With the increasing frequency of major-company data breaches in the news, companies need to find new ways to make sure they are focusing on security.
The world is rapidly moving toward the cloud and away from traditional IT systems. Browser-based security using https has evolved and is now accepted by customers as "secure." In recent years, many browser security flaws have been identified and fixed. A major industry shift occurred when some browsers were created and maintained as open source projects. This helped increase security thanks to a community of engineers reviewing and updating the code on an ongoing basis at no cost. Since some current browsers are not controlled by private corporations, this also creates a key element of trust.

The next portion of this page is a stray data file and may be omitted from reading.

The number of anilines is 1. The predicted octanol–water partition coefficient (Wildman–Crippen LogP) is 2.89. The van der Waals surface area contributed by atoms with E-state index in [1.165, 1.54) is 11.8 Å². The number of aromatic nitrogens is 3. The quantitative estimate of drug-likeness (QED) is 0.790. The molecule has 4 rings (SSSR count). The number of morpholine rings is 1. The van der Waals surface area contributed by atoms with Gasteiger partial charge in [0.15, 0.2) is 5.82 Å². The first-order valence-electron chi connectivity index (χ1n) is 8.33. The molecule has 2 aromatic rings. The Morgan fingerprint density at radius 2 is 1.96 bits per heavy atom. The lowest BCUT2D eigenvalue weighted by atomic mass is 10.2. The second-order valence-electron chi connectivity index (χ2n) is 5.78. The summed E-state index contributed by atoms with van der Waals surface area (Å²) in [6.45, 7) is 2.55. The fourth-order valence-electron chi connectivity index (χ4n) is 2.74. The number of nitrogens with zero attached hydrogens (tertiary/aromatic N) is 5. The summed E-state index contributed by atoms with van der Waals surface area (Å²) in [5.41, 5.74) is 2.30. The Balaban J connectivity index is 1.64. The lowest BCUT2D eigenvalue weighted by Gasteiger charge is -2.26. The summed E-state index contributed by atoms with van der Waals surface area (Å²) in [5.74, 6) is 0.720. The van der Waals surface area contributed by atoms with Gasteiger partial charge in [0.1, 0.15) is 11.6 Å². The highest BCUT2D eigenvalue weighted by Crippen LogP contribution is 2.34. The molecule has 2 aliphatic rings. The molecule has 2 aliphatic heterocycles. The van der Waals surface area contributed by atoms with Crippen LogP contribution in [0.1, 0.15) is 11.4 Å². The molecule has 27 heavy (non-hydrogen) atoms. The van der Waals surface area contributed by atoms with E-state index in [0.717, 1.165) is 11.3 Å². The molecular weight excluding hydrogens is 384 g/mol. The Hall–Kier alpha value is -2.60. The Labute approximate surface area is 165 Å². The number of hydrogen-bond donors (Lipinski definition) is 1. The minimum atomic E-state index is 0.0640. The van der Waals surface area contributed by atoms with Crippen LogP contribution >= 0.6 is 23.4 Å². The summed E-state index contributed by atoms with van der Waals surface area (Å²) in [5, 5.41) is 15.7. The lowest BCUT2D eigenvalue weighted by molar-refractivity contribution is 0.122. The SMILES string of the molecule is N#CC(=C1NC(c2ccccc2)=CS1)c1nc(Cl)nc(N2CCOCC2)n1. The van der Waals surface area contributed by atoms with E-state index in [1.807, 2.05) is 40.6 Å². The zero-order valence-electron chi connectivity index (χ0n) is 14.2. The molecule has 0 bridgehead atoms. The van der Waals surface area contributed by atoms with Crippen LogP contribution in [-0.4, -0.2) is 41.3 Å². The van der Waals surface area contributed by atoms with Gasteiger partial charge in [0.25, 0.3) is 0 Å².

U.S. federal law requires any organization dealing with private health information to adhere to strict security guidelines defined by the Health Insurance Portability and Accountability Act
(HIPAA). However, non-healthcare companies are free to choose a HIPAA-compliant strategy with no liability to their customers and the increased benefits of additional security.
Even if your company does not need to comply with HIPAA regulations, it's an excellent risk-management strategy to protect very sensitive information like credit card numbers and private customer information. Companies need to consider the overall context of the data that customers trust them to protect.